Growing up in Nigeria and discovering my flair for writing, there were so many things I wish I had. Most significantly, beyond the walls of the literature classes and teachers in schools and friends who read my poems out of empathy, I wish I had a mentor or a coach. I also wished I had access to books that I would like and sufficient resources such as airtime to contact friends like the co-founder of SLM, Kanyinsola Olorunnisola to discuss endlessly about poetry, our writing pursuit or themes we are both passionate about such as feminism which significantly influences our work. All the things I wished for as a writer while living in Nigeria didn’t happen until I got out of Nigeria. While I wished sufficient opportunity and resources that I desired were available at home – a familiar environment, the opportunity to take myself out of Nigerian allowed me to see the problem more objectively and become a solution to it.
When the SLM Mentorship Programme began in January 2018 with 9 mentees, it was a big leap. We tried to guess as much about what the mentors and mentees will need, providing what was within our capacity. Upon the programme conclusion, we depended heavily on feedback from mentors and mentees to know how to improve the programme for the next cohort. August 2018, we took a stab at serving a larger cohort of 20 mentees, extending the programme period and providing a more in-depth manual. The fame of the programme rose quickly as we received 121 applications for the August cohort compared to the 21 applications we received in January 2018. Again, based on the feedback we received, we decided to try again and try better. Last-minute into the start of the June 2019 mentorship cohort while reflecting on the kind of resources I wish I had as writer living in Nigeria and seeking mentorship, a very costly idea popped up – provide weekly N200 airtimes, paid access for a month to books through an app (BamBooks) and weekly contest with N2,500 for 1 or 2 winners per week. I consulted with the SLM team and some of the mentors who affirmed this was a great idea that would remove learning barriers during the mentorship.
Out of 136 applicants for the third cohort of the SLM Mentorship Programme, 30 were selected to become mentees in June 2019, receiving the resources mentioned above in addition to a detailed programme manual. 80% of the programme participants completed the requirements and received their certification.
From the final programme report, all mentees and mentors agreed that enough thought was put into planning the programme. A mentee, Adeyemo Oluwatosin said:
The SLM Mentorship Programme was well planned from the mentor-mentee pairing to the end, and everything was superb. It helped me to nitpick errors in my previous poems and improve on them. The weekly contest made me realize that I was not very good in other genres of writing, and I'll like to improve in those aspects under the guidance of an SLM mentor.
Significantly, the SLM Team was praised for keenly ensuring a mentor-mentee fit which allows a sustainable and productive relationship between the programme participants. From the words of mentees such as Oluwagbemileke Takuro, you would see how the mentorship connection led to an enthusiasm to learn. She said:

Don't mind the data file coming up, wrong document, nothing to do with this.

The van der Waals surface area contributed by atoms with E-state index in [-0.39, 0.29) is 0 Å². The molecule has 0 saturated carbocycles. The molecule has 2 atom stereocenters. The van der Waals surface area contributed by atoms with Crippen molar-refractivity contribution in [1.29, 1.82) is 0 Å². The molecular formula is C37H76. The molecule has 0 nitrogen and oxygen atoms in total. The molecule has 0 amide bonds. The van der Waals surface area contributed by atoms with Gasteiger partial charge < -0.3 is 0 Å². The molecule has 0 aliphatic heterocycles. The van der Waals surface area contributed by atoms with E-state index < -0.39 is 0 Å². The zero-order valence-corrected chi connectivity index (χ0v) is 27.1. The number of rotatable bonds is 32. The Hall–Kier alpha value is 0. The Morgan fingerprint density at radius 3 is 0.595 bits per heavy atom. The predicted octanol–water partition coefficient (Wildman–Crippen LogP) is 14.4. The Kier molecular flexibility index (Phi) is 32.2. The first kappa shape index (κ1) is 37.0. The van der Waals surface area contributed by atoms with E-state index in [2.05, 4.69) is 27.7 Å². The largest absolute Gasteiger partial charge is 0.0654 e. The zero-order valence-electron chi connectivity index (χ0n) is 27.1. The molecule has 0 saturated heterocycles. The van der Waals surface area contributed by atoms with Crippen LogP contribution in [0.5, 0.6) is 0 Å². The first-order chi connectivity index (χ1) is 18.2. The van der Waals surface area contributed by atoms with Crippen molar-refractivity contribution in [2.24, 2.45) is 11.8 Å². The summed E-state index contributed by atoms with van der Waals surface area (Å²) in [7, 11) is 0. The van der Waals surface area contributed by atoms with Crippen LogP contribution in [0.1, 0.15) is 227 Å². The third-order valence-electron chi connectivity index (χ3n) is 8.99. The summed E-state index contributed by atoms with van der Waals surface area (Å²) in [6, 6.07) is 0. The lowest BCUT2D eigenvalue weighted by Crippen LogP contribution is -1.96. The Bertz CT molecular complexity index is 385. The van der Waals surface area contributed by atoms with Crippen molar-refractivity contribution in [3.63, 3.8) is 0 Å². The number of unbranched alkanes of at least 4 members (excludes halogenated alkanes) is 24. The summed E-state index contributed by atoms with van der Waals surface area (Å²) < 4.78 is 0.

In less than a week of knowing my mentor - Lawretta Egba, she made me very comfortable in sharing my articles with her without being worried that they weren't good enough. She was very thorough with correcting, willing to explain, readily available to answer my questions and encouraging me to read more. She taught me many things about writing in such little time. Every correction she made was tailored to my improvement. Her feedback on my write-ups was accompanied by a word of encouragement, and this made me more enthusiastic about writing. I barely had any dream for my future self as a writer, and when Lawretta noticed this, she changed my focus and inspired me to dream bigger.
While it was a group opportunity using similar resources, all mentees had unique experiences. There is the case of Iyanu Adebiyi who simultaneously served as a mentor to Blessing Enejo while also being a mentee under Pamilerin Jacob, an alumni from the first mentorship cohort, now mentor with several literary achievements on his shoulders. There is also the case of Mbanefo Chibuike who had the opportunity to work with 3 different mentors during the programme. His experience was even more unique because he was an already developed writer seeking to expand his knowledge, and he had the opportunity to learn things off the programme manual that challenged him. In his feedback, he said:
I improved in many ways. I learned how to beat my deadlines, find my muse in little things, and write effortlessly when called upon. There was also the part of learning different styles and ways of writing that I had not explored before, such as shadow writing, picture writing, blackout poetry, narrative, descriptive, converting stories into poems and vice versa. I was also pushed to leave my comfort zone to also try out prose poetry and short stories. The programme was indeed packed with experiences and learning outcomes.
Getting into the programme alone made me feel I wasn't wasting my time with writing. In the course of the program, I wrote more and began seeking more validation through submissions. I am confident of acceptances already.
The mentors helped a lot of the mentees to develop a sense of self, a direction in their creative writing pursuits and have improved self-esteem. Okunlola Omolola, Ebukun Ogunyemi’s mentee said: